I counted about 30 people answered question 1 with about 6 at RootsTech and the others not.

  11. Q3 Non-Attendees: Besides livestream, did you follow via other methods? #RootsTech #NotAtRootsTech #genchat
    A3: Yes I followed #RootsTech every which way possible. And I blogged every day as if I was there. Posting for Day 3 right after #genchat ends and including #genchat highlights.

    Q5 Non-Attendees: Who were some of the folks who contributed to your virtual experience? #genchat #RootsTech #NotAtRootsTech
    A5: The best people at #RootsTech for information about what’s going on are those on social media.  Randy Seaver is maintaining a compendium of blog posts. Several others are posting to YouTube, interviews, experiences, etc. And then there’s all the #RootTech tweets #genchat

    Q7 Non-Attendees: What sessions would you like to have seen that you didn’t see? #NotAtRootsTech #genchat
    A7: #RootsTech is as hard on attendees as non-attendees, since there’s 20 sessions on at a time and you can only pick one. But for those #NotAtRootsTech there’s no choice. :-( #genchat

    Q8 What was your favourite moment?
    A8: My favorite #RootsTech #NotAtRootsTech moment was the standing ovation given to Deborah Abbott after her Thursday afternoon talk about her stories #genchat

    The other questions that I didn’t answer were:

    Q2 Attendees: How did you spend your time? In session? Exhibit Hall? Networking?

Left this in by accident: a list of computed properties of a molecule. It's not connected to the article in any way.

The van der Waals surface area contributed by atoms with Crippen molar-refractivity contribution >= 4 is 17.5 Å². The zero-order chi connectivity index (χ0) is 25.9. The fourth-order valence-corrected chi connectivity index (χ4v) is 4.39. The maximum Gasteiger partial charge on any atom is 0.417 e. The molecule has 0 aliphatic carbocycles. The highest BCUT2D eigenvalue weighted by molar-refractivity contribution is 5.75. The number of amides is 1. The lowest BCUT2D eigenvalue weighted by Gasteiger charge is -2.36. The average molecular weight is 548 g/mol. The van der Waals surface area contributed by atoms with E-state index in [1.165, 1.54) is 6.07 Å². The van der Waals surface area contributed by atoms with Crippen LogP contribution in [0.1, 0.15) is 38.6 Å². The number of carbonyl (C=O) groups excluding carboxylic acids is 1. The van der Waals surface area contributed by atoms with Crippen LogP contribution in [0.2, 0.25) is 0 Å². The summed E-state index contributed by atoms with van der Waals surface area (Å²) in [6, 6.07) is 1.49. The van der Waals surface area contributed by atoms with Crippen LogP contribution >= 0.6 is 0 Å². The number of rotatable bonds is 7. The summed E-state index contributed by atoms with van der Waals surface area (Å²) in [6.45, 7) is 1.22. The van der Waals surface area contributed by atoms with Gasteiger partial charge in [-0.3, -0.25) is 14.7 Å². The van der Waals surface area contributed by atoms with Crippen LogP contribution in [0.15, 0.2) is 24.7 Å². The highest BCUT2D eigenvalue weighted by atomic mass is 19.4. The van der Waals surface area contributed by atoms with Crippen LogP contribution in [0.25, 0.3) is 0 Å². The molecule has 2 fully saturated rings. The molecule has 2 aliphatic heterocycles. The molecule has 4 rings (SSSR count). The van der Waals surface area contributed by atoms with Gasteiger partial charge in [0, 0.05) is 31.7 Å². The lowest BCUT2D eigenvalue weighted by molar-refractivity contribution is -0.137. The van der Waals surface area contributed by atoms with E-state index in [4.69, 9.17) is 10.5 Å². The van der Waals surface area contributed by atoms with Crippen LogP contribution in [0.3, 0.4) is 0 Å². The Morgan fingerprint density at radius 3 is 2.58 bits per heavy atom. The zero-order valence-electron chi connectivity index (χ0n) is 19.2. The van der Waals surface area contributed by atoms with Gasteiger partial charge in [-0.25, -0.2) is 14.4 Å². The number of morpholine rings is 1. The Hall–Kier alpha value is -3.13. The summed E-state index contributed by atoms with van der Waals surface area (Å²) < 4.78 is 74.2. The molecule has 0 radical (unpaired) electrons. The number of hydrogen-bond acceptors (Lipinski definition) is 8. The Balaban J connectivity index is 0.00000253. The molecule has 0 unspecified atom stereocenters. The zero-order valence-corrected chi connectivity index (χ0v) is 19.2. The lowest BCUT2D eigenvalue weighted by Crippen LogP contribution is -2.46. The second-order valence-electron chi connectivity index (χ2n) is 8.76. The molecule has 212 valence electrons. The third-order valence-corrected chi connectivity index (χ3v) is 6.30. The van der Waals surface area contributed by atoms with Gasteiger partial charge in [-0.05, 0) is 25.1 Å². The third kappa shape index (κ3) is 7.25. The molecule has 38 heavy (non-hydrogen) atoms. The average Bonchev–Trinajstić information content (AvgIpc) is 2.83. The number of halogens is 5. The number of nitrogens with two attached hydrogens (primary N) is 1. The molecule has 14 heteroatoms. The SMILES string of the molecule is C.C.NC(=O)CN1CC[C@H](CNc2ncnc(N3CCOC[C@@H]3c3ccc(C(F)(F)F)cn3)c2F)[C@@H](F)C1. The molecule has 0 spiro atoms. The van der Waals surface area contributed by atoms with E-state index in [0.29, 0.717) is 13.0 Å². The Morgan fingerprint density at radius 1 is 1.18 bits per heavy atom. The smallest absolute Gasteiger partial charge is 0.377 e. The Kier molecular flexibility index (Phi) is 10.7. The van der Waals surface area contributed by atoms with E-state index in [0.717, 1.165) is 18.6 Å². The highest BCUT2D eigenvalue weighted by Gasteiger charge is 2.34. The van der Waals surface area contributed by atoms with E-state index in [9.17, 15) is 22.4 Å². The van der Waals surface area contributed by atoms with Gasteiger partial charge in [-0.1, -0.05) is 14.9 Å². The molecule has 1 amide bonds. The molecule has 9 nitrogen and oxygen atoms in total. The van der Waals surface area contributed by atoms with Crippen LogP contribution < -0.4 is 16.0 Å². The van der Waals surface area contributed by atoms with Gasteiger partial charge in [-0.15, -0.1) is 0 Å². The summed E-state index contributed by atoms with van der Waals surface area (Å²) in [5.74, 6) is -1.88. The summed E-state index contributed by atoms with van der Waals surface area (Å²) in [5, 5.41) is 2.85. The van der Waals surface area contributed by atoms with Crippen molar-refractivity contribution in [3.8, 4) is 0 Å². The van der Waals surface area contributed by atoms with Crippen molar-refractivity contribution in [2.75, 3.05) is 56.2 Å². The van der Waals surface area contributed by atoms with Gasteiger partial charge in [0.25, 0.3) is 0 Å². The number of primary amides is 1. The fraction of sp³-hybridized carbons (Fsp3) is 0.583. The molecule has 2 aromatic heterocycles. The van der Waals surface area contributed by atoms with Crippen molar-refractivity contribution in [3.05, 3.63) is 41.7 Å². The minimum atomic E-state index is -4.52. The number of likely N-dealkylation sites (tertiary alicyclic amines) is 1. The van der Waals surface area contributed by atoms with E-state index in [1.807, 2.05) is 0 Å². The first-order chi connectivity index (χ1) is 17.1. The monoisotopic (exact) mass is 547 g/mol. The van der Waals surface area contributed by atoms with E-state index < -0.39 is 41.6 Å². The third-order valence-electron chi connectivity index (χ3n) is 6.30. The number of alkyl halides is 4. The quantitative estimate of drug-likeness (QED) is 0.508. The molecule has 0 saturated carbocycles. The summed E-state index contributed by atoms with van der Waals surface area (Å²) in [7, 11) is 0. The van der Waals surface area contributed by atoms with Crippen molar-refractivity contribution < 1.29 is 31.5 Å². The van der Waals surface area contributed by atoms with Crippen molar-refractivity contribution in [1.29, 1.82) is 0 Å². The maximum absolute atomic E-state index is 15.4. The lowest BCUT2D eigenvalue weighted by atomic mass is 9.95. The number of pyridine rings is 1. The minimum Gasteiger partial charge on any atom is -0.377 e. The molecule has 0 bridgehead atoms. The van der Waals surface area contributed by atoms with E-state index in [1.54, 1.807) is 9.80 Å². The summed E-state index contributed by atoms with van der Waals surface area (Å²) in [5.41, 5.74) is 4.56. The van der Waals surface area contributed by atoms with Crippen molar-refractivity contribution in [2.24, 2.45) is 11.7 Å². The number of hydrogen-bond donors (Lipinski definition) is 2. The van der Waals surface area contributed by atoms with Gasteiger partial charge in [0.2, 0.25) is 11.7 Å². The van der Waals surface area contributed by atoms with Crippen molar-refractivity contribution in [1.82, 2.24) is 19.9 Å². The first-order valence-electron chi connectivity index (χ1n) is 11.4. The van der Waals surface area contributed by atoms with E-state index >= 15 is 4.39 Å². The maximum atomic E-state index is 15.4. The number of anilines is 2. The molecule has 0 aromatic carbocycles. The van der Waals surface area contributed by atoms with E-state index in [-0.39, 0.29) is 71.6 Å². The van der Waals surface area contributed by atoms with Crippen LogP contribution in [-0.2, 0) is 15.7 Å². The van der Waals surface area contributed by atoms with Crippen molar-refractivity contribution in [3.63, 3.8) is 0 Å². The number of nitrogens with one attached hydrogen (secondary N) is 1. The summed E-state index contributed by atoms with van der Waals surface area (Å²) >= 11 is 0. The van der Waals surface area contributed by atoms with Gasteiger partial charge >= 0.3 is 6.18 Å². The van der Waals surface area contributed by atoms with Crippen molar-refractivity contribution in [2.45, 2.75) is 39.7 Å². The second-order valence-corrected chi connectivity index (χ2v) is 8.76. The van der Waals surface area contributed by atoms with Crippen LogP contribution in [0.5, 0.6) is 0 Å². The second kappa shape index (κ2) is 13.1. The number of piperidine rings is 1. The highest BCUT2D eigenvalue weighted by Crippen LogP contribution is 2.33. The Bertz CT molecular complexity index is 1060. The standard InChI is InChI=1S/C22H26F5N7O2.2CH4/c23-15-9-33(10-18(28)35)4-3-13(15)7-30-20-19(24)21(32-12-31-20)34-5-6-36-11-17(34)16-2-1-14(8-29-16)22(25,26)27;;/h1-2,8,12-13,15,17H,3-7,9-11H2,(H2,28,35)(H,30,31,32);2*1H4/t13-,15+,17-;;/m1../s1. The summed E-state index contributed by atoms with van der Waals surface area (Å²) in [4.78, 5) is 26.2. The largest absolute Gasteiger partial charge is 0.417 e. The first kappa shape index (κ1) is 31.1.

Q4 Attendees: Did your sessions meet your skill level?
    Q6 Attendees: How were the logistics? (Layout, distance from your hotel, meals)
    Q9: Will you go next year?

    10 p.m. #genchat over. That’s a wrap. To see all the answers everyone gave, select the latest tweets from a Twitter search of #genchat and roll back to the evening of March 3, 2018.

    Here’s some photos of #genchat people at RootsTech.

Day 2 – #RootsTech – #NotAtRootsTech - Thu, 1 Mar 2018


  1. Watched the Live Stream Keynote Speaker: Brandon Stanton. “I get to wake up in the morning and choose the work I want to do.” “Following your dreams, is nothing but hard work.”

  2. Took a look at Randy Seaver’s Compendium for new posts I hadn’t seen.
  3. Read Jill Ball’s post on Day 1 and watch Jill’s interview of Hannah Morden of Living DNA, who happens to be Australian.
  4. Saw Blaine Bettinger’s post on Facebook about Jonny Perl’s win, which reminded me to join Jonny’s DNA Painter Facebook group. Once there, I watched a 5 minute video of Jonny’s presentation of DNA painter to the contest judges and a small crowd. If I can find a public link to that presentation, I’ll post it.